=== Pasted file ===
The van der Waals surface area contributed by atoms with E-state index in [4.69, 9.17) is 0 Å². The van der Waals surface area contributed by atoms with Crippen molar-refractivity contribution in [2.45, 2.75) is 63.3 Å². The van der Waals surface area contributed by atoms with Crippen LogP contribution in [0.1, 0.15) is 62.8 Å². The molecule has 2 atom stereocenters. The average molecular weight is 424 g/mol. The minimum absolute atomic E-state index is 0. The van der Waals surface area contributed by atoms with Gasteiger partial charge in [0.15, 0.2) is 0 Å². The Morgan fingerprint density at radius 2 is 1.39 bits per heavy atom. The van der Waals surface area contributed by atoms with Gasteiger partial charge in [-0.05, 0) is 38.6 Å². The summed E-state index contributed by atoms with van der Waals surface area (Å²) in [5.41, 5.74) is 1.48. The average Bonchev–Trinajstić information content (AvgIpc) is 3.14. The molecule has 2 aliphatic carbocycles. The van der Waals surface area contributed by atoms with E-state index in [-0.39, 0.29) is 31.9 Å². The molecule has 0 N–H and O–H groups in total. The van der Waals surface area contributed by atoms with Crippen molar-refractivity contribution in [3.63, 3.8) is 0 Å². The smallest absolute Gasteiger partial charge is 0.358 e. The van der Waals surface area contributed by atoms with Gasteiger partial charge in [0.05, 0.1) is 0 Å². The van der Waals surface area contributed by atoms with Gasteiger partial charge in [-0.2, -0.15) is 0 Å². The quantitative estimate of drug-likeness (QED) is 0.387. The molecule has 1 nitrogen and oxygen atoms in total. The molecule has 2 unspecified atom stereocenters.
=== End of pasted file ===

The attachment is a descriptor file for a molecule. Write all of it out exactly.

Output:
The van der Waals surface area contributed by atoms with E-state index in [4.69, 9.17) is 0 Å². The van der Waals surface area contributed by atoms with Crippen molar-refractivity contribution in [2.45, 2.75) is 63.3 Å². The van der Waals surface area contributed by atoms with Crippen LogP contribution in [0.1, 0.15) is 62.8 Å². The molecule has 2 atom stereocenters. The average molecular weight is 424 g/mol. The minimum absolute atomic E-state index is 0. The van der Waals surface area contributed by atoms with Gasteiger partial charge in [0.15, 0.2) is 0 Å². The Morgan fingerprint density at radius 2 is 1.39 bits per heavy atom. The van der Waals surface area contributed by atoms with Gasteiger partial charge in [-0.05, 0) is 38.6 Å². The summed E-state index contributed by atoms with van der Waals surface area (Å²) in [5.41, 5.74) is 1.48. The average Bonchev–Trinajstić information content (AvgIpc) is 3.14. The molecule has 2 aliphatic carbocycles. The van der Waals surface area contributed by atoms with E-state index in [-0.39, 0.29) is 31.9 Å². The molecule has 0 N–H and O–H groups in total. The van der Waals surface area contributed by atoms with Crippen molar-refractivity contribution in [3.63, 3.8) is 0 Å². The smallest absolute Gasteiger partial charge is 0.358 e. The van der Waals surface area contributed by atoms with Gasteiger partial charge in [0.05, 0.1) is 0 Å². The van der Waals surface area contributed by atoms with Gasteiger partial charge in [-0.2, -0.15) is 0 Å². The quantitative estimate of drug-likeness (QED) is 0.387. The molecule has 1 nitrogen and oxygen atoms in total. The molecule has 2 unspecified atom stereocenters.